# Simplify the code

I have a function that grabs the second part of the list and change it to times,

mylist = {{{y1, y2, y3}, {y3, y4, y5}}, {{w1, w2, w3}, {w4, w5, w6}}};
g[x_] := x /. List -> Times
Map[g, mylist, {2}]


I wrote it above, but I think I should be able to make it much simpler code using @ # and &. Any suggestion?

• FWIW: you don't need to define g: you can use /. as an operator directly: Map[ReplaceAll[List -> Times], mylist, {2}], or even Map[# /. List -> Times &, mylist, {2}]. Commented Jun 30, 2019 at 1:42
• Idiomatic way is to use: Apply[Times, mylist, {2}]. It is short and easy to understand. Commented Jul 1, 2019 at 22:17

Since you appear to want to multiply the list only when all of its elements are atomic, how about just

mylist /. {s__?AtomQ} :> Times[s]


It appears to be the most direct translation of your thought.

☺lookMaNoLetters☺ = 1 ## & @@@ # & /@ # &;

☺lookMaNoLetters☺ @ mylist


{{y1 y2 y3, y3 y4 y5}, {w1 w2 w3, w4 w5 w6}}

Further variations:

☺lookKidNoLettersOrNumbers☺ = # ##2 & @@@ # & /@ # &;

☺ApplyTimesAtLevel2☺ = # ##2 & @@ ## &[#, {2}] &;

☺InCaseYouLikeInfix☺ = # ~ (# ##2 & @@ ## &) ~ {2} &;

☺IfYouLikeVerbose☺ = Map @* MapApply @ Times


You can use as many @s as you like:

☺♬♪♫♪☺ = ## & @@@ (## & @@@ ## & @@@ 1 ## & @@@ {##} & @@@ {##} & /@ #) &;

☺♬♪♫♪☺ @ mylist


{{y1 y2 y3, y3 y4 y5}, {w1 w2 w3, w4 w5 w6}}

• I'd add a disclaimer suggesting OP should not actually code this way... Commented Jul 1, 2019 at 3:39
• What a fun answer! I already accept the answer, but it is amazing, and very helpful for me to understand the language. Thanks Commented Jul 1, 2019 at 7:23
Times @@@ # & /@ mylist
(*    {{y1 y2 y3, y3 y4 y5}, {w1 w2 w3, w4 w5 w6}}    *)

• This seems less clear and less general than Apply[Times, mylist, {2}] or ...{-2}. Commented Jun 29, 2019 at 16:39
• @lirtosiast oh yes for sure, but the OP was specifically asking for @ # & gobbledygook :-) Ideally there would be a @@@@ operator for this purpose. Commented Jun 29, 2019 at 16:48
• Thank you so much for the clear and nice answer! Commented Jun 29, 2019 at 16:59

Another way to view your function is as a generalized inner product:

Inner[Times, mylist, {1, 1, 1}, Times]
{{y1 y2 y3, y3 y4 y5}, {w1 w2 w3, w4 w5 w6}}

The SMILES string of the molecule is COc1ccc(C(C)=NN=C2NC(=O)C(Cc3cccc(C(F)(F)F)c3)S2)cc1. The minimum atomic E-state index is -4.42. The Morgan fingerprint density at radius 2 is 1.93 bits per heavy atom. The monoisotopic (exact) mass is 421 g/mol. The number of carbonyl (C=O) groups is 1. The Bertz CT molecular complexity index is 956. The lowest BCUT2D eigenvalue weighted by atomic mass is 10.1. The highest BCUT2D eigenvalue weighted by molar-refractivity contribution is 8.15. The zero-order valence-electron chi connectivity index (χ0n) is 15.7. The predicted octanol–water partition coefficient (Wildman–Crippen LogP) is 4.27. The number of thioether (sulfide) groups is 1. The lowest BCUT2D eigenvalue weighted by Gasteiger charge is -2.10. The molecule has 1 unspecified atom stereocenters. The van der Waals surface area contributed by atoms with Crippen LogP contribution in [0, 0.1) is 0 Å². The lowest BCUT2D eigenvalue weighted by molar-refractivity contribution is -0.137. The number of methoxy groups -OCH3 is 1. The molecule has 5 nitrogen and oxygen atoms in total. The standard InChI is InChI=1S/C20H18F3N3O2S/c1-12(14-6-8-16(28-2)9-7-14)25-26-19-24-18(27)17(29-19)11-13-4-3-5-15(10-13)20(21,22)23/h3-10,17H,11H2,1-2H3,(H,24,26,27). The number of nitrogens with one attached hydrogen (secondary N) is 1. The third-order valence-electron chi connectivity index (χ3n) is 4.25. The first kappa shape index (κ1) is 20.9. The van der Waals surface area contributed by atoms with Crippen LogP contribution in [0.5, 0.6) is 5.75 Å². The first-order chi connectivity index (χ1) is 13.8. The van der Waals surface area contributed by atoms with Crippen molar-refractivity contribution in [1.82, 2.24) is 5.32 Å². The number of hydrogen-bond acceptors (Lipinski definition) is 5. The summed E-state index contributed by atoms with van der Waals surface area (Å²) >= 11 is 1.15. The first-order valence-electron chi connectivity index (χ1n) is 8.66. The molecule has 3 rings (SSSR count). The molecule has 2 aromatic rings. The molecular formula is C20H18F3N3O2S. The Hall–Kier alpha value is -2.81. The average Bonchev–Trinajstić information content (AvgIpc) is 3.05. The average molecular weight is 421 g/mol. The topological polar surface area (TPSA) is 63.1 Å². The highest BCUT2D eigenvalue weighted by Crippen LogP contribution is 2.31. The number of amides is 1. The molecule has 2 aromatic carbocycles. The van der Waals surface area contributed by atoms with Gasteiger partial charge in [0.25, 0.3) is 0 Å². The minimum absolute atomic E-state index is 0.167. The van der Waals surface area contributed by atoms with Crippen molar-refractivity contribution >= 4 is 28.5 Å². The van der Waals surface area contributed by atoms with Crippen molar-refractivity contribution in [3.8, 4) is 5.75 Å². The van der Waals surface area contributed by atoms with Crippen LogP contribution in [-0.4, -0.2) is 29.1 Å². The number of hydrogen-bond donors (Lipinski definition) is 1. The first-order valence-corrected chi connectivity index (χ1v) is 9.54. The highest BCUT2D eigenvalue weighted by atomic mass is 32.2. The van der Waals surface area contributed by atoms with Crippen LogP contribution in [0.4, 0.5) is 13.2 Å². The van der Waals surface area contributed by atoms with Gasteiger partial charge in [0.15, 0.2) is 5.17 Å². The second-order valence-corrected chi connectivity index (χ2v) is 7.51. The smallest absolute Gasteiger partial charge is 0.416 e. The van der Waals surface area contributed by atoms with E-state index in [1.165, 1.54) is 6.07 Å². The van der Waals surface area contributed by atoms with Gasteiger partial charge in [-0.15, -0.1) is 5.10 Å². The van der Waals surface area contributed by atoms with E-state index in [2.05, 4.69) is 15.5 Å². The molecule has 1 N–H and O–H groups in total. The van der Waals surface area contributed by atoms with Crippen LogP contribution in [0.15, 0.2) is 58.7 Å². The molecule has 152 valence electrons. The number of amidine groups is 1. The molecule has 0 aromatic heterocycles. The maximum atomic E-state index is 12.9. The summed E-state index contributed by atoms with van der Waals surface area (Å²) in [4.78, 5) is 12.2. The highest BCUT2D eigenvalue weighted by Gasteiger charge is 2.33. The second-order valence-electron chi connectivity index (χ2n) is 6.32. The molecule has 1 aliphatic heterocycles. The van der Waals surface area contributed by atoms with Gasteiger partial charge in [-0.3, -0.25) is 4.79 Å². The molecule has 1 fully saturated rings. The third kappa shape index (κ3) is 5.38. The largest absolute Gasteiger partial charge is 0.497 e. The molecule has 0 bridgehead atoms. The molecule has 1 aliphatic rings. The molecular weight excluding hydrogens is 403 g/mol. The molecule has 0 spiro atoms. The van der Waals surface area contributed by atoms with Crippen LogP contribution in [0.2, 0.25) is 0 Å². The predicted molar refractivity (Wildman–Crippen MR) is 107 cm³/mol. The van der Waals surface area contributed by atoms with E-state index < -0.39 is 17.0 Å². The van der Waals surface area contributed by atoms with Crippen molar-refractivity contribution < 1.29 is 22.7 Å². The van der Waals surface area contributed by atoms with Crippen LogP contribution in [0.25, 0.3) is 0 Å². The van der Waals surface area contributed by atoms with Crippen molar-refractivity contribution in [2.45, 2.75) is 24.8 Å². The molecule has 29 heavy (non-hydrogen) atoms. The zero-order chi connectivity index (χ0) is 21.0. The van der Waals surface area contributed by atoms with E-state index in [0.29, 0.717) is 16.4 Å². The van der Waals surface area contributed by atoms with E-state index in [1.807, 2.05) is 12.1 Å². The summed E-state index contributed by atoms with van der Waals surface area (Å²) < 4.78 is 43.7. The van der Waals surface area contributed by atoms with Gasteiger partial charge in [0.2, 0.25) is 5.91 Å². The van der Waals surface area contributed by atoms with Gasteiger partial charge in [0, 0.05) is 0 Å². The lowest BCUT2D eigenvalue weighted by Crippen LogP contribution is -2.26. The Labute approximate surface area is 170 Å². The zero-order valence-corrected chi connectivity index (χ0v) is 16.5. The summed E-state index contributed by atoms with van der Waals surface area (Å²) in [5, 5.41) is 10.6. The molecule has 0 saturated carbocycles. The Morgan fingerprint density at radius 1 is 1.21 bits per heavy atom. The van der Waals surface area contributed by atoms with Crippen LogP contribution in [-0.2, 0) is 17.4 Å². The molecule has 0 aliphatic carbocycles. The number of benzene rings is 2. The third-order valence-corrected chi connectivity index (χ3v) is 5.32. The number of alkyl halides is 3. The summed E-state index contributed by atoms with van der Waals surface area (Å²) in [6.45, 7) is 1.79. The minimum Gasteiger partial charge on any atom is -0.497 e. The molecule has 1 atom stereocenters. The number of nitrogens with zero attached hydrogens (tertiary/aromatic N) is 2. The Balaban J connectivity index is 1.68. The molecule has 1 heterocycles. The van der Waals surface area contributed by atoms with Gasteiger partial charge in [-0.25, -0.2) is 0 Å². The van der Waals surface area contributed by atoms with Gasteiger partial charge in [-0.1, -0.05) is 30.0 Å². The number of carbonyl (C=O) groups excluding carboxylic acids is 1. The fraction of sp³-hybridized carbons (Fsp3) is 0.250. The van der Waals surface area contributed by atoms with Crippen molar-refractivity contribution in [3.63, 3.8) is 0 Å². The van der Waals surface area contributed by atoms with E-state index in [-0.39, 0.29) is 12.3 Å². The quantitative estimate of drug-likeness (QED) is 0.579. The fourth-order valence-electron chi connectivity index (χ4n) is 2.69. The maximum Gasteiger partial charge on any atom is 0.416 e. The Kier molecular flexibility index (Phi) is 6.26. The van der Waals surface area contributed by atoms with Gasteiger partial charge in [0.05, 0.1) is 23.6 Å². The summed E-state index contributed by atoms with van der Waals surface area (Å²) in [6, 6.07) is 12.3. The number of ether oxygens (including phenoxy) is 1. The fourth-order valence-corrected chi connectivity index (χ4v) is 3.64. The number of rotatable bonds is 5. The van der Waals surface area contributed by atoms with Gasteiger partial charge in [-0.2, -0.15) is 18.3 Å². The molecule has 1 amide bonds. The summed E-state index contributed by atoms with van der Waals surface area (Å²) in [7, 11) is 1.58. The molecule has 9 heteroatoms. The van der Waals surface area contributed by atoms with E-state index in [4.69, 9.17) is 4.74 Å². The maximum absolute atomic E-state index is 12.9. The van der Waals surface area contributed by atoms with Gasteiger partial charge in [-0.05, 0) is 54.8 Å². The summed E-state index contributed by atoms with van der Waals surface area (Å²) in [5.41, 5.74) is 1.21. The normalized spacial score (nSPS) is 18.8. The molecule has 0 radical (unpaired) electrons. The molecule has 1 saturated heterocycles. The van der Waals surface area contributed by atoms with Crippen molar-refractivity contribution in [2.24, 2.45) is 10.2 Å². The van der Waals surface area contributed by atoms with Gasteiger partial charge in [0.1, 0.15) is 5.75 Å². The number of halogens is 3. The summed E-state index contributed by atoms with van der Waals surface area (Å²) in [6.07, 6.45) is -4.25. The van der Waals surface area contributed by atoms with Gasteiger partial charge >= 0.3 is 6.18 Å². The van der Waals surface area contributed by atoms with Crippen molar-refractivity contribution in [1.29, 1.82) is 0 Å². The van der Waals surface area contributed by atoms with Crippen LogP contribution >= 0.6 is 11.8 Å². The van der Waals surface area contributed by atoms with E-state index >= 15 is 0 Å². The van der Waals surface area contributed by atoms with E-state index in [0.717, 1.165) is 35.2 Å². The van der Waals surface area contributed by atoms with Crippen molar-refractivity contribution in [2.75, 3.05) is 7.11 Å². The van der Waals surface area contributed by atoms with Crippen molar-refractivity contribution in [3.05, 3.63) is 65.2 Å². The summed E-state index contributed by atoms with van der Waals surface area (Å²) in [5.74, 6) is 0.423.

Map[Times[Sequence @@ #] &] /@ mylist
(* {{y1 y2 y3, y3 y4 y5}, {w1 w2 w3, w4 w5 w6}} *)


Apply can be used with level specificator in the same way as Map:

Apply[Times, mylist, {2}]


{{y1 y2 y3, y3 y4 y5}, {w1 w2 w3, w4 w5 w6}}

If mylist is a depth-three rectangular array, the following will work; if it is also packed, this will minimally unpack and produce a packed array:

Times @@ Transpose[mylist, {2, 3, 1}]
(*  {{y1 y2 y3, y3 y4 y5}, {w1 w2 w3, w4 w5 w6}}  *)


More obfuscatory fun:

Block[{★},
★ /: {x__★} := Block[{★ = # &}, 1 x];
Function[s, ★@s, Listable]@mylist
]
(*  {{y1 y2 y3, y3 y4 y5}, {w1 w2 w3, w4 w5 w6}}  *)

• You could also compile for no unpacking (_Real or _Integer, but in separate functions): cf = Compile[{{a, _Real, 3}}, Times @@ Transpose[a, {2, 3, 1}]]; cf@myarray. Or force Apply to compile with SetSystemOptions["CompileOptions" -> "ApplyCompileLength" -> 0];. Commented Jul 1, 2019 at 4:28
list = {{{y1, y2, y3}, {y3, y4, y5}}, {{w1, w2, w3}, {w4, w5, w6}}};


Using MapApply (new in 13.1)

MapApply[Times] /@ list


{{y1 y2 y3, y3 y4 y5}, {w1 w2 w3, w4 w5 w6}}

list = {{{y1, y2, y3}, {y3, y4, y5}}, {{w1, w2, w3}, {w4, w5, w6}}};


Using MapApply and Transpose as follows:

Times @@ Transpose@{##} & @@@ list

(*{{y1 y2 y3, y3 y4 y5}, {w1 w2 w3, w4 w5 w6}}*)


Or using Replace at level 2:

Replace[list, v_ :> Times @@ v, {2}]

(*{{y1 y2 y3, y3 y4 y5}, {w1 w2 w3, w4 w5 w6}}*)

mylist = {{{y1, y2, y3}, {y3, y4, y5}}, {{w1, w2, w3}, {w4, w5, w6}}};

rule = x_?VectorQ :> Times @@ x;
mylist /. rule


{{y1 y2 y3, y3 y4 y5}, {w1 w2 w3, w4 w5 w6}}

Using Map:

Map[Times[Delete[#,0]]&, mylist, {2}]


(* {{y1 y2 y3,y3 y4 y5},{w1 w2 w3,w4 w5 w6}} *)

• +1, Very nice and flexible (replace 0 with 1 etc.)
– eldo
Commented Feb 5 at 16:45

Been a while since I coded in Wolfram...

Times @@ mylist[[2]]


So long that I had to look up indexing.

• Almost forgot that Mathematica had a nifty set of ways to specify indexing. Ones that I tried to copy. Commented Jun 30, 2019 at 9:04
• This produces {w1 w4, w2 w5, w3 w6}, which is not close to what is sought. (It's good site practice to include the output of your code, when it's not too long.) Makes you wonder about the upvote, though, doesn't it. Commented Jul 1, 2019 at 3:58